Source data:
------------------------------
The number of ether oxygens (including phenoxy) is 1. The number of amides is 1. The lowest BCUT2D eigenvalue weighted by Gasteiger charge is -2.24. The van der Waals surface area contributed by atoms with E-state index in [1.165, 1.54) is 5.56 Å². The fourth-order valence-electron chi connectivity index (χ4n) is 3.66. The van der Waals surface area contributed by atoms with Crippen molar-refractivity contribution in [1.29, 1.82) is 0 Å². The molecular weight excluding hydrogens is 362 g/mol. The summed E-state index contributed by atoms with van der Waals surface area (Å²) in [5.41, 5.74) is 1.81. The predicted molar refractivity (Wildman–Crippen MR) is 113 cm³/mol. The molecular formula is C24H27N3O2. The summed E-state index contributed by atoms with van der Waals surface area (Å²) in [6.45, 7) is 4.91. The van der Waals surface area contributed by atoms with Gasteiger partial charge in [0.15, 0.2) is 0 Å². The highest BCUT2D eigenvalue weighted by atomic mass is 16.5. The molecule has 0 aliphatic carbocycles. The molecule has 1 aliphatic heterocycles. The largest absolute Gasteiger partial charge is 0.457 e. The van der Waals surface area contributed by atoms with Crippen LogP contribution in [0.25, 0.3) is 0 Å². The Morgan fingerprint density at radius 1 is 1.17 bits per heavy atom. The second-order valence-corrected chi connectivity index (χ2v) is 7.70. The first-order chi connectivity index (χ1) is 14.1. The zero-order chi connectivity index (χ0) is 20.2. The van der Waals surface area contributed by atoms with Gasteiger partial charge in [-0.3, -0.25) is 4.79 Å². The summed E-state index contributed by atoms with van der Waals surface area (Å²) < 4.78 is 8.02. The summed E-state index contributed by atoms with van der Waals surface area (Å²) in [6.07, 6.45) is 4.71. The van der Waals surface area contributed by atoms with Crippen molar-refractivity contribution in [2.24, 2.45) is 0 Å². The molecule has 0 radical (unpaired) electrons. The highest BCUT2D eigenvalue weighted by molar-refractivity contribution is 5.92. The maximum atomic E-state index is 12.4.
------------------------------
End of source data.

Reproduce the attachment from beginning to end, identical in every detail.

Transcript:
The number of ether oxygens (including phenoxy) is 1. The number of amides is 1. The lowest BCUT2D eigenvalue weighted by Gasteiger charge is -2.24. The van der Waals surface area contributed by atoms with E-state index in [1.165, 1.54) is 5.56 Å². The fourth-order valence-electron chi connectivity index (χ4n) is 3.66. The van der Waals surface area contributed by atoms with Crippen molar-refractivity contribution in [1.29, 1.82) is 0 Å². The molecular weight excluding hydrogens is 362 g/mol. The summed E-state index contributed by atoms with van der Waals surface area (Å²) in [5.41, 5.74) is 1.81. The predicted molar refractivity (Wildman–Crippen MR) is 113 cm³/mol. The molecular formula is C24H27N3O2. The summed E-state index contributed by atoms with van der Waals surface area (Å²) in [6.45, 7) is 4.91. The van der Waals surface area contributed by atoms with Gasteiger partial charge in [0.15, 0.2) is 0 Å². The highest BCUT2D eigenvalue weighted by atomic mass is 16.5. The molecule has 0 aliphatic carbocycles. The molecule has 1 aliphatic heterocycles. The largest absolute Gasteiger partial charge is 0.457 e. The van der Waals surface area contributed by atoms with Crippen LogP contribution in [0.25, 0.3) is 0 Å². The Morgan fingerprint density at radius 1 is 1.17 bits per heavy atom. The second-order valence-corrected chi connectivity index (χ2v) is 7.70. The first-order chi connectivity index (χ1) is 14.1. The zero-order chi connectivity index (χ0) is 20.2. The van der Waals surface area contributed by atoms with Gasteiger partial charge in [-0.3, -0.25) is 4.79 Å². The summed E-state index contributed by atoms with van der Waals surface area (Å²) < 4.78 is 8.02. The summed E-state index contributed by atoms with van der Waals surface area (Å²) in [6.07, 6.45) is 4.71. The van der Waals surface area contributed by atoms with Crippen molar-refractivity contribution in [2.24, 2.45) is 0 Å². The molecule has 0 radical (unpaired) electrons. The highest BCUT2D eigenvalue weighted by molar-refractivity contribution is 5.92. The maximum atomic E-state index is 12.4.